• August 15, 2017

    Web-Enabled Vibrator Class Action Ends With $3.75M Deal

    An Illinois federal judge signed off on a $3.75 million settlement in a class action involving web-enabled vibrators Tuesday, ending claims the company that sold them collected data on their customers’ usage of the sex toys.

  • August 15, 2017

    Insurer Says Privacy Clause Isn't Part Of Contract

    Combined Insurance Co. of America asked an Illinois federal court on Monday for summary judgment on breach of contract claims in a suit in which a Dillard’s employee accused the insurance company of violating a pledge to keep private personal information off the internet.

  • August 15, 2017

    Uber Settles With FTC Over Privacy Misrepresentations

    The Federal Trade Commission announced on Tuesday that it has reached a non-monetary agreement with Uber to settle allegations that the company failed to properly protect consumers’ personal information, with the ride-hailing giant agreeing to implement a comprehensive privacy program designed to address privacy risks and protect consumers’ confidential information.

  • August 15, 2017

    Privacy Groups Urge Justices To Look At FISA Surveillance

    Privacy advocates have urged the high court to review and overturn a ruling enabling the government to intercept and sift through the personal data of U.S. citizens without a warrant, arguing that a foreign surveillance law is overbroad and fails to protect the constitutional rights of Americans.

  • August 15, 2017

    9th Circ. Says FCRA Claims Meet Standing Bar In Spokeo Row

    The Ninth Circuit ruled Tuesday that a man who accused Spokeo of violating the Fair Credit Reporting Act by allegedly reporting inaccurate information about him had claimed a sufficiently concrete injury to meet the Article III standing bar established by the U.S. Supreme Court in the dispute last year.

  • August 14, 2017

    Retrial In $50M Texting Scam Gets Underway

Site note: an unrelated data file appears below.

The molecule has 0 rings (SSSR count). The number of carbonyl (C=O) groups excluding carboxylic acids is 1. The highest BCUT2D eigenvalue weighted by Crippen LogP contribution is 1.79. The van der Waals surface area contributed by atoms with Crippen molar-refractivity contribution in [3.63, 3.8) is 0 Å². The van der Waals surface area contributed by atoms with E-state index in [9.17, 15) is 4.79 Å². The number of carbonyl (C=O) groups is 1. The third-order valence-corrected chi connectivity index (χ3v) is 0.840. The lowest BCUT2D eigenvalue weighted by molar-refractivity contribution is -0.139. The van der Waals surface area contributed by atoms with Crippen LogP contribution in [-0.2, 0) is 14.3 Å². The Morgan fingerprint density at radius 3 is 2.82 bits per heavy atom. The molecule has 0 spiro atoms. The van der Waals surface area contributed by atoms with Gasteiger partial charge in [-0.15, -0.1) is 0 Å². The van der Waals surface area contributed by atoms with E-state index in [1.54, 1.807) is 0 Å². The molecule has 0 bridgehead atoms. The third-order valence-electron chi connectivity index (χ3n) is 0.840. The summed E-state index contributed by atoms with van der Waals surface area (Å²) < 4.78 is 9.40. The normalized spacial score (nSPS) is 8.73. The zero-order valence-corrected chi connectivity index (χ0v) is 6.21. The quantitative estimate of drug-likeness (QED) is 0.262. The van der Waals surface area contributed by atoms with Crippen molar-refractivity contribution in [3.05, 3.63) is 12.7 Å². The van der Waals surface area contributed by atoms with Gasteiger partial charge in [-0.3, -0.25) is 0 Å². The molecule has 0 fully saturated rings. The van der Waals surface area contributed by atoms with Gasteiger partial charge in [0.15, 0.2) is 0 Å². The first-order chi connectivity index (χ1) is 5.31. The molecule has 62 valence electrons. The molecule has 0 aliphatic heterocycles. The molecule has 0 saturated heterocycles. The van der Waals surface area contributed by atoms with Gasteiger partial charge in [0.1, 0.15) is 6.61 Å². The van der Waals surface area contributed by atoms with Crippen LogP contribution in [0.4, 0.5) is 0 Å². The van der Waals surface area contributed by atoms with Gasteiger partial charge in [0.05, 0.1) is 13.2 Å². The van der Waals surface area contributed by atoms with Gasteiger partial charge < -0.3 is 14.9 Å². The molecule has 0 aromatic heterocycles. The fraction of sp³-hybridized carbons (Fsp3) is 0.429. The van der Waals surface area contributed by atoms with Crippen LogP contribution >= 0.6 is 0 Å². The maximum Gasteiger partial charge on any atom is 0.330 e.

The retrial of two executives at a mobile technology company accused of cheating consumers out of $50 million by signing them up for messaging services without their permission began Monday in New York federal court, after an earlier trial ended in a hung jury.

  • August 14, 2017

    Miami Sex Club Escapes Ad Firm's Bid For Sanctions

    A Florida federal judge on Monday tossed a design firm's bid for sanctions in a discovery dispute with a Miami sex club that allegedly used models' images without permission, saying the ad company's counsel failed to confer first with those who might be affected by sanctions.

  • August 14, 2017

    Fetal Tissue Researchers Must Prove Privacy Need: 9th Circ.

    The Ninth Circuit reversed a ruling Monday preventing an anti-abortion organization from obtaining identifying information for University of Washington fetal tissue researchers, saying more information was needed on how the disclosure would violate the researchers' constitutional rights and remanding the matter back to the lower court.

  • August 14, 2017

    Man Who Stopped WannaCry Won't Cop To Kronos Malware

    The British cybersecurity researcher who is credited with halting the global WannaCry ransomware attack pled not guilty Monday in Wisconsin federal court to charges that he helped to create and spread the Kronos banking Trojan malware, which harvested the private information of online banking users. 

  • August 14, 2017

    Cell Location Searches Assailed In Raft Of High Court Briefs

    A slew of digital rights, press freedom and Fourth Amendment advocates urged the U.S. Supreme Court on Monday to rule that the government can’t obtain historical cellphone location records without a warrant.

Expert Analysis

  • The Use Of Special Masters In Complex Cases

    Shira Scheindlin